How Fabric Waterproof and Breathability Ratings Work

If you’ve ever purchased any heavy-duty outerwear, you’ll notice a number marked on the tag. That is a waterproof rating. But what do these numbers mean, and more importantly, why should you care?

Any avid hiker, skier, snowboarder, or outdoor sportsman understands the importance of high-quality protection from the elements. Unpredictable weather patterns can turn an outdoor excursion into a disaster — and quickly. Preparing yourself with waterproof and breathable fabrics keeps you safe and comfortable so that you can enjoy outdoor activities to the fullest.

We’ll dive deeper into the meaning behind fabric waterproof and breathability ratings so you can start preparing for your next outing.

Fabric Waterproof Ratings Breakdown

Waterproof ratings essentially determine how water resistant a piece of clothing is. The “mm/24 hours” marking refers to the amount (in millimeters) of rainfall the fabric can withstand in 24 hours. So the higher the waterproof rating of a material, the longer it can remain waterproof.

Typically, manufacturers will design outerwear with a protective membrane that prevents water from soaking into the jacket. However, different manufacturers and fabrics determine how waterproof the fabric is. To do so, we’ve listed the fabric waterproof rating ranges below, including the relative conditions they can withstand.

Waterproof Ratings

Let’s take a look at the waterproof ratings:

0 — 5,000mm

Conditions: Light rainfall or dry snow.

This rating translates to little or no water resistance. For the industry to deem a jacket “waterproof,” this is the minimum rating. It can withstand the occasional sprinkle, but for a short amount of time.

Also – biiiiig difference between waterproof and water resistant.

6,000mm — 9,000mm

Conditions: Light rainfall, moderate snow; light pressure.

Outwear in this range can handle average rainfall under light pressure, but only for a short period.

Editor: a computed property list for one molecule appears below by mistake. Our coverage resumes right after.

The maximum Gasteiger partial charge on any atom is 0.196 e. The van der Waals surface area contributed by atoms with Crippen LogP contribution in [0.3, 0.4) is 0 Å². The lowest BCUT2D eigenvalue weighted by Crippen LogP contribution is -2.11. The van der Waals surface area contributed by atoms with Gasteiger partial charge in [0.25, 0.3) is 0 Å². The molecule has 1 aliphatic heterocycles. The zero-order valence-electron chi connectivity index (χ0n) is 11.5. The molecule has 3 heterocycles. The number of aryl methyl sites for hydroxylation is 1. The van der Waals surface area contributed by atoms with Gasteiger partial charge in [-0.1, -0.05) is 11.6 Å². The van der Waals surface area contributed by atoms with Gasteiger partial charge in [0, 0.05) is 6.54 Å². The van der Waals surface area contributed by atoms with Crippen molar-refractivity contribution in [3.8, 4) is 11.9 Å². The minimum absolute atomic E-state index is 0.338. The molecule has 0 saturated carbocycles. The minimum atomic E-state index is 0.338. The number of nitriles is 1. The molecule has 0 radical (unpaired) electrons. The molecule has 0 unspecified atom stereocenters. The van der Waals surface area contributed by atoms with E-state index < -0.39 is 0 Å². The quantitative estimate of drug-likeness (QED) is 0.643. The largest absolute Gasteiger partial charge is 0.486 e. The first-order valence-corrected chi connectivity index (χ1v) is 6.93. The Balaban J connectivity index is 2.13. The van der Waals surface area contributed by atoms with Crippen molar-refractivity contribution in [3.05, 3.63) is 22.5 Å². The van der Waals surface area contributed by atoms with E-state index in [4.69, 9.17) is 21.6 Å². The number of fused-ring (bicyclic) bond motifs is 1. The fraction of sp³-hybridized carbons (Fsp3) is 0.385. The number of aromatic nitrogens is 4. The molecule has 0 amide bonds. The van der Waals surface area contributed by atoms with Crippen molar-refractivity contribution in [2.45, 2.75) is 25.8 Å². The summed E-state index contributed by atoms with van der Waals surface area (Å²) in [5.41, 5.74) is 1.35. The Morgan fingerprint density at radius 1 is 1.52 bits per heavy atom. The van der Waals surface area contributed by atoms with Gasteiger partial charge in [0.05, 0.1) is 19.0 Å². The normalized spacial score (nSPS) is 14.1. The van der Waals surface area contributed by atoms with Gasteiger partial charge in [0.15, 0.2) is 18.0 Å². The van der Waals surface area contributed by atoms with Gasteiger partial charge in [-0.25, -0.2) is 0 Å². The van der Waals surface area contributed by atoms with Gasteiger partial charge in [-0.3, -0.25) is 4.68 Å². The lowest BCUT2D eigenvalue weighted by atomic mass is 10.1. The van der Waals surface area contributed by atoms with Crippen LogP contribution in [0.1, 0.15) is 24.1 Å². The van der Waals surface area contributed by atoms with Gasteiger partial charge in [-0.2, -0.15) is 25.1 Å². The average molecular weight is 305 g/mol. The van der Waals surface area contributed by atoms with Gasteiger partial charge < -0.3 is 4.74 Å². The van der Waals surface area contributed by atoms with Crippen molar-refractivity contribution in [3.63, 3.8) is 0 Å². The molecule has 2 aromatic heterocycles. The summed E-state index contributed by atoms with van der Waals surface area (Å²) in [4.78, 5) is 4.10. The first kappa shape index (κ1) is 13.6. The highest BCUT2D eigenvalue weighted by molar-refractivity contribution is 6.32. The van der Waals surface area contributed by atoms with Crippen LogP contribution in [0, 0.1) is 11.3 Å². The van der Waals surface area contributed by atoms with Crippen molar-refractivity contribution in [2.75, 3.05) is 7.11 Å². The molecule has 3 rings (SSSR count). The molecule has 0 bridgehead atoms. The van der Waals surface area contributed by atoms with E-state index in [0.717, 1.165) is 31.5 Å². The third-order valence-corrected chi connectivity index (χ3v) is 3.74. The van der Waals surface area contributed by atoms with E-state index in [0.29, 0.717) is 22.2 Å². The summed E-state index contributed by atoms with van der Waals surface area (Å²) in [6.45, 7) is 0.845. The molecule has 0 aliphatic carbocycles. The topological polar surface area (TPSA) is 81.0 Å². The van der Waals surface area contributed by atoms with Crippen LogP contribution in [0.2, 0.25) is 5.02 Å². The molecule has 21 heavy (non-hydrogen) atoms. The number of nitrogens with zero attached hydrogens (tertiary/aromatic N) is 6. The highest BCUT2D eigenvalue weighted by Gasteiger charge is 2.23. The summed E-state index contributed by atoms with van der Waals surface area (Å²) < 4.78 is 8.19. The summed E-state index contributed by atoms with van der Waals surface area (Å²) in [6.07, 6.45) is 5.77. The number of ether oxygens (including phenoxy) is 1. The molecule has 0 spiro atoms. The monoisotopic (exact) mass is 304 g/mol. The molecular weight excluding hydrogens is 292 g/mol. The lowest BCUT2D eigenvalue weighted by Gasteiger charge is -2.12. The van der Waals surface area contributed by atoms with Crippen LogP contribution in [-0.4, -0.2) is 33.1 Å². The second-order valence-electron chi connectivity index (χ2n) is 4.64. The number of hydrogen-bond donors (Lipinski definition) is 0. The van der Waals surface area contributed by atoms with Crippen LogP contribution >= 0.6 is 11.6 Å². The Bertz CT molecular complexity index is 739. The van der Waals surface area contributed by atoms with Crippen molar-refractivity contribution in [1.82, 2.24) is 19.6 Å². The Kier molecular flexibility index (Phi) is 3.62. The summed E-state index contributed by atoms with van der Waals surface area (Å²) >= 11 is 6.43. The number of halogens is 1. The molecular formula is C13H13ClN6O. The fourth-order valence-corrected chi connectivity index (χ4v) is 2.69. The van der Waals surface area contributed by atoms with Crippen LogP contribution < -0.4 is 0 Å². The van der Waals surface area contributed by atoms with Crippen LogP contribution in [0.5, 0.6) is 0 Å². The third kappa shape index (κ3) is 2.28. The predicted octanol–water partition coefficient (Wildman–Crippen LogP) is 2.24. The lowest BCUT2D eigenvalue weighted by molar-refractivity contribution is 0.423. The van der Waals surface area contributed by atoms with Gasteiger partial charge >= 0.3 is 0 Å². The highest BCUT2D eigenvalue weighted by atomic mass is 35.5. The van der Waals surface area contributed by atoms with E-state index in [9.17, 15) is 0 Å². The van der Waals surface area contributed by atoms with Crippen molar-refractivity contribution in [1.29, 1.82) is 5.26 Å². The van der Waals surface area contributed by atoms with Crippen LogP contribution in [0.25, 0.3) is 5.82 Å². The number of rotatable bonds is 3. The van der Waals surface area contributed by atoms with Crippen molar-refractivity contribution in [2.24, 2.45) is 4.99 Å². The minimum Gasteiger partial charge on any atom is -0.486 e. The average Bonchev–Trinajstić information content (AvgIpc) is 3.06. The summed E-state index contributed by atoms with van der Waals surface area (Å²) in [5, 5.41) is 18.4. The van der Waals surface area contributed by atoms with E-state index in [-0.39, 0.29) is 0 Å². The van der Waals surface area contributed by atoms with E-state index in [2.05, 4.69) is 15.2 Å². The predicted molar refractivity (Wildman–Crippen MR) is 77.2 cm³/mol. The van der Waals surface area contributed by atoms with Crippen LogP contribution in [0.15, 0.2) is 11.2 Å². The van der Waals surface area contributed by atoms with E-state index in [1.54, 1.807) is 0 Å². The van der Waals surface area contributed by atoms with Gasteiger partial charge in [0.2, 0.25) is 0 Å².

10,000mm — 15,000mm

Conditions: Moderate rainfall and snow; moderate pressure.

Ratings up to 15K can withstand most downpours as well as heavy snow for a short amount of time.

16,000mm — 19,000mm

Conditions: Heavy rainfall, wet snow; moderate to high pressure.

Jackets with this rating compose of thick shells for heavy, intense rain over a prolonged period.


Conditions: Heavy rainfall, wet snow; very high pressure.

If you plan to be outside for a prolonged time, this is the rating you should look for. A jacket with a 20K and above rating can withstand all weather conditions.

What It Means For You

If you’re looking for outerwear to keep you dry during light showers, anything between a 0 and 5,000mm rating will keep you dry for a short time. But in the case of heavy rainfall or cold weather conditions, you’ll want to look for something between a 5K and 10K rating. This rating will ensure your body stays warm and dry for a more extended period.

Anything above a 10K waterproof rating is an ideal option for rain, wind, and snow. And the 15K+ waterproof rating will better suit high-energy activity in all sorts of weather conditions for more active outdoorsmen.

How are Fabric Waterproof Ratings Determined?

Waterproof ratings vary from manufacturer to manufacturer. It also depends on the garment. Each fabric producer uses different methods, but the standard remains the Hydrostatic Head test, where the fabric is pulled tight under a 1″ x 1″ sealed square tube of water. For 24 hours, the material undergoes close observation to determine how many milliliters of water the fabric can withstand before leaking through.

Some methods also include adding different amounts of pressure, like wind, to ascertain how the fabric will react to various weather conditions.

Since different labs conduct different tests, it’s hard to determine the rating’s accuracy. Even if they use the same methods of protocol, labs can still come up with different results. Most labs use other means to determine waterproof ratings — something to keep in mind the next time you go outerwear-shopping.

However, waterproof ratings are relatively accurate if you can find a reliable brand.

Fabric Breathability Ratings Breakdown

Similar to waterproof ratings, outerwear generally includes a rating determining the fabric’s breathability. The fabric’s breathability relates to its ability to let sweat (in the form of water vapor) escape. The higher the rating, the easier it is for your sweat to evaporate. So if you do a lot of running or hiking-related activities, you’ll want to look for fabric with a high breathability rating.

Expressed in grams (g), breathability ratings depict how much water vapor can pass through one square meter of fabric (m²) in 24 hours.

The most breathable fabrics that runners swear by include cotton, rayon, linen, polyester, and merino wool. Quick-drying, moisture-wicking materials are what you should look for when buying breathable outerwear. Below, we’ve listed the fabric’s breathability ratings, including the relative conditions they can withstand.